MARS operators practice by sending letters to Santa from Whidbey

Digger O’Dell operates radio equipment at the MARS station aboard NAS Whidbey Island. MARS operators will send children’s Christmas wish lists to Santa through the radio system. - Kathy Reed/Whidbey News-Times
Digger O’Dell operates radio equipment at the MARS station aboard NAS Whidbey Island. MARS operators will send children’s Christmas wish lists to Santa through the radio system.
— image credit: Kathy Reed/Whidbey News-Times

Some tried and true technology can help children get their Christmas wishes to Santa Claus.

The Naval Air Station Whidbey Island MARS (Military Auxiliary Radio System) station is participating in the Pacific area Navy-Marine Corps Messages to Santa Project.

“We have an operator up at the North Pole, that’s where all the messages are headed,” said Digger O’Dell, an operator at the MARS station on the Seaplane Base. “They can email or phone in their wish list, we’ll send it off to Santa and he’ll send a message back when he gets it.”

Anyone interested should include their child’s first name, the first initial of their last name, city, state, telephone number or email address, along with the child’s wish list (50 words or less). The messages can be emailed to or called in to 360-675-2823.

In addition to stirring interest in amateur radio, MARS operators say it’s good practice for them.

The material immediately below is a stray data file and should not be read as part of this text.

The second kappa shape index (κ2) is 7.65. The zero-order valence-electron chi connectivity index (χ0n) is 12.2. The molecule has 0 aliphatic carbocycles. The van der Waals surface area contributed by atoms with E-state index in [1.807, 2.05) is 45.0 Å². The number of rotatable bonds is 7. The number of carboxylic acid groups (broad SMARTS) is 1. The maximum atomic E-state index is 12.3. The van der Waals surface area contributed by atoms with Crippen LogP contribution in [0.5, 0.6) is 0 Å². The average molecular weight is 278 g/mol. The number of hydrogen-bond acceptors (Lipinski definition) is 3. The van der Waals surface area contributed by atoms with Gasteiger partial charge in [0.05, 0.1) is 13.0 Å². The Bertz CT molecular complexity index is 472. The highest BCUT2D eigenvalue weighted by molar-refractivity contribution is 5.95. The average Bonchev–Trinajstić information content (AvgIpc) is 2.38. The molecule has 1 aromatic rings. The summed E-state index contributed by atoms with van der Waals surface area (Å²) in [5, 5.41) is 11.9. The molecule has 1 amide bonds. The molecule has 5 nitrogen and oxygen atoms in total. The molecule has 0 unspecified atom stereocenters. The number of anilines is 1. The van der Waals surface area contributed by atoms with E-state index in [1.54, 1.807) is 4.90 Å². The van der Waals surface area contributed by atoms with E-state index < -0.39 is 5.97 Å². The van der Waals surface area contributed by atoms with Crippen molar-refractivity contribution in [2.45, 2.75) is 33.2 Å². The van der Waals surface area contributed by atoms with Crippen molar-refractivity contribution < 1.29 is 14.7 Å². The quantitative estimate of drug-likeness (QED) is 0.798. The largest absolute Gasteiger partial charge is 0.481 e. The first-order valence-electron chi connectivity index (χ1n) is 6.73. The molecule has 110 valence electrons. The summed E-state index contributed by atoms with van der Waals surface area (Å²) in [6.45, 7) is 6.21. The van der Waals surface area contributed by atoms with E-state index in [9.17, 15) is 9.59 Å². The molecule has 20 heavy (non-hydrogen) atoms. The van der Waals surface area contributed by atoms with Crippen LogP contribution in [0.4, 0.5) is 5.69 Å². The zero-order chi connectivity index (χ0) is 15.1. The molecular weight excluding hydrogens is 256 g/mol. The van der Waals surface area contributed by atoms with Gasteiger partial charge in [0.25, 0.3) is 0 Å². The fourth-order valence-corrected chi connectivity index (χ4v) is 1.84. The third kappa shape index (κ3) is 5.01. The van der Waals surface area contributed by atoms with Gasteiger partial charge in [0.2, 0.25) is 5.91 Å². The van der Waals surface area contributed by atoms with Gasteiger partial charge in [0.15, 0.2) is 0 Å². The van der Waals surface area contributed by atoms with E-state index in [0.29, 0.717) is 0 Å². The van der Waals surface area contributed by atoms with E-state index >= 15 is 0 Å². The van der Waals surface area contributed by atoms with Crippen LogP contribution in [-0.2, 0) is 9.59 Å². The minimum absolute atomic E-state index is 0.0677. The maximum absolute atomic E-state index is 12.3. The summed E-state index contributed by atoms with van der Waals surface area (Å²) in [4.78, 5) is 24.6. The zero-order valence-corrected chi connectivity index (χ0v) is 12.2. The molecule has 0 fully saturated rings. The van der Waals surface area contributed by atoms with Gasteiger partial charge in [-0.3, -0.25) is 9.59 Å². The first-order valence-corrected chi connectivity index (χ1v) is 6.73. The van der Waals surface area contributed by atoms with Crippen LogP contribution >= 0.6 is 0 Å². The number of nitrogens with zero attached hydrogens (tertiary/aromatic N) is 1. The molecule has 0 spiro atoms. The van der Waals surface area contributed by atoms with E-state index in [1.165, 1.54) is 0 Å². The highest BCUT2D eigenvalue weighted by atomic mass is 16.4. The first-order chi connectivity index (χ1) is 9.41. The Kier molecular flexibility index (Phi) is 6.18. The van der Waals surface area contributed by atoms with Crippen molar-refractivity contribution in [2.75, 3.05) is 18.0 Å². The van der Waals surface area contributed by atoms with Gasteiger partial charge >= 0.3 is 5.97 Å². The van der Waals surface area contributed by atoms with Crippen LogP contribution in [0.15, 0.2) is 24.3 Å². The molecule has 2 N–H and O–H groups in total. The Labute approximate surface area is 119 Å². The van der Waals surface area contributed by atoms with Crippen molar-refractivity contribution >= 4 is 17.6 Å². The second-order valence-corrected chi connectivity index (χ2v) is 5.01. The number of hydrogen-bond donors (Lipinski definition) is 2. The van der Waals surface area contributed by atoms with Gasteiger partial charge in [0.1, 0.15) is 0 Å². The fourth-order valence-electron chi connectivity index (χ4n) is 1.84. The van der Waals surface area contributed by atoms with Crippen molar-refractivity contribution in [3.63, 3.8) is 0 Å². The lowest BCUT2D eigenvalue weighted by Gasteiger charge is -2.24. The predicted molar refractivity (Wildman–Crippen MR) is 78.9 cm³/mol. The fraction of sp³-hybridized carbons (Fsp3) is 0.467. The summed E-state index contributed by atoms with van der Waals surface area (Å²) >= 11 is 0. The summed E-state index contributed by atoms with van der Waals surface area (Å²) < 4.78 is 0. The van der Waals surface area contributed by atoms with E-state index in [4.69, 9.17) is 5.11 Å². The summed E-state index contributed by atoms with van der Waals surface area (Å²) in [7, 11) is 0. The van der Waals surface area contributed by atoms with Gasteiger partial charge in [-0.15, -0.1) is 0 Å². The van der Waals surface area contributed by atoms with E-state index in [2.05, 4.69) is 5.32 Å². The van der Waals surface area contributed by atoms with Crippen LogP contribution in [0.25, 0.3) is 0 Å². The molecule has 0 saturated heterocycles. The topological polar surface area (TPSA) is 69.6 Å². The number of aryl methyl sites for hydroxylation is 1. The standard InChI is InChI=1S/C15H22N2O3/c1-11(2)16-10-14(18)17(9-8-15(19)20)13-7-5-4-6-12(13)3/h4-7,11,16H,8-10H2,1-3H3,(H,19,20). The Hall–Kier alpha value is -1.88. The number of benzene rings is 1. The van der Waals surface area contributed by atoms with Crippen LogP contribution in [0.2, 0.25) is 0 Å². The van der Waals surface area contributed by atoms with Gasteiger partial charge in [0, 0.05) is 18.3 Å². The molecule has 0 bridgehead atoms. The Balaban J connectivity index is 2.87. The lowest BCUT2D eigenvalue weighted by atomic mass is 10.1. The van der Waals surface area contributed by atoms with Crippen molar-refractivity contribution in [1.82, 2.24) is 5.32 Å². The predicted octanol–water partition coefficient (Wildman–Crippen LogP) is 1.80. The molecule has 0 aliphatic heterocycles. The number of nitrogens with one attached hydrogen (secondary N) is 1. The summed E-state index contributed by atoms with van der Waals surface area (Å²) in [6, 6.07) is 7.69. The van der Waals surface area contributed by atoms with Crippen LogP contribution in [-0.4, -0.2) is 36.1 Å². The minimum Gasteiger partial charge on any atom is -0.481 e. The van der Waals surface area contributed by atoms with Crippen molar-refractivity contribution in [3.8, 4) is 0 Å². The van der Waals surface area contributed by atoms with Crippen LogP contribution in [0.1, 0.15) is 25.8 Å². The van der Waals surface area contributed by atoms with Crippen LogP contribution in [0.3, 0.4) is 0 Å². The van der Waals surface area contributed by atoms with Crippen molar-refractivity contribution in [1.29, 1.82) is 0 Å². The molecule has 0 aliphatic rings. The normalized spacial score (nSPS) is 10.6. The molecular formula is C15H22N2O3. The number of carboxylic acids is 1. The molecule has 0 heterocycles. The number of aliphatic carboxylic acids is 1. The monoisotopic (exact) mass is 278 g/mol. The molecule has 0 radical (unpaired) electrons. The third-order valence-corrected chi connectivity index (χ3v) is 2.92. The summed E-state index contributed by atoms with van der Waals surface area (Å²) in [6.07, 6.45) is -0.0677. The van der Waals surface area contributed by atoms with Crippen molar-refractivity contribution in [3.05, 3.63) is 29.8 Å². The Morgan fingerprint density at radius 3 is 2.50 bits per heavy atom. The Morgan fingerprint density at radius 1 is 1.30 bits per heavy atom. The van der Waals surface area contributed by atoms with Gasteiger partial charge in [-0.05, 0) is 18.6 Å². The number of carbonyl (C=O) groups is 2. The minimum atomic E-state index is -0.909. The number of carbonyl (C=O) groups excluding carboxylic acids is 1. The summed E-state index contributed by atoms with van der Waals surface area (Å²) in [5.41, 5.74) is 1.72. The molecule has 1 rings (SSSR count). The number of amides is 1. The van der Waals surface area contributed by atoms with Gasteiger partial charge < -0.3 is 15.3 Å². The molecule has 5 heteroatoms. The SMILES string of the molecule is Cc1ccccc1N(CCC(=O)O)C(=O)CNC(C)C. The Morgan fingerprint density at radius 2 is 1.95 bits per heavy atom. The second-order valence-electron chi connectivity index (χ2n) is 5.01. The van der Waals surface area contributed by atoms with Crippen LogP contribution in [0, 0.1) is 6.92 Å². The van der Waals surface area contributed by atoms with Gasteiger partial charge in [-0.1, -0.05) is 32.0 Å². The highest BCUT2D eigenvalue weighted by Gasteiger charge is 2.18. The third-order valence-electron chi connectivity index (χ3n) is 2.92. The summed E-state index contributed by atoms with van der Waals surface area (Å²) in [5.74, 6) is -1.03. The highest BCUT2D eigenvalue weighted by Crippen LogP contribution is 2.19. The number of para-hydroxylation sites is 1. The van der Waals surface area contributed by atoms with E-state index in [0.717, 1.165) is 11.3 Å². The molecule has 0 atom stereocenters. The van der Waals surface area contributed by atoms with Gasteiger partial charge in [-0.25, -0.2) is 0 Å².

“We’re an adjunct to military communications,” said Richard Isakson. “If we don’t practice we won’t be ready in the event of an emergency.

“It gives us practice writing and sending messages, transmitting them to Alaska, and the operators in Alaska get practice receiving the messages,” he continued.

For years the only phone calls anyone got on a ship were patched through a MARS station. With the advent of cell phones and the internet, the only remaining use for MARS is as a backup communications system in the event of a disaster. All area hospitals and emergency responders are part of the emergency radio system and tests are conducted regularly each week.

If the power goes out, cell phone towers would be useless, since they require electricity. If there were ever an electromagnetic pulse, amateur radios would be able to be rebooted and can run off generators.

“Blackberries, iPhones, cell phones, amateur radio, it’s all radio frequencies they’re transmitting, they just use different frequencies,” said Gary Jandzinski, Emergency Management Officer for NAS Whidbey Island.

“The toys we carry in our pockets are very fragile. Everyone takes them for granted. They are literally the grandfather of these,” Jandzinski continued, waving his iPhone.

The MARS station on NAS Whidbey Island’s Seaplane Base is one of the last remaining on a military facility. The men and women who man the station have not only a love for amateur radio, but a special place in their heart for MARS.

“We’re not at the forefront of anybody’s mind,” said operator Willie Oliver.

“In Vietnam through the Army MARS, I was able to call home, so doing this now is kind of payback,” said Isakson.

“There was a MARS station and ham radio on every carrier I was on,” said O’Dell. “I’d like to see it get back up to where it belongs.”

Children’s wish lists can be sent to the MARS station through Dec. 21.

Santa’s response will be sent once their list has been reviewed.


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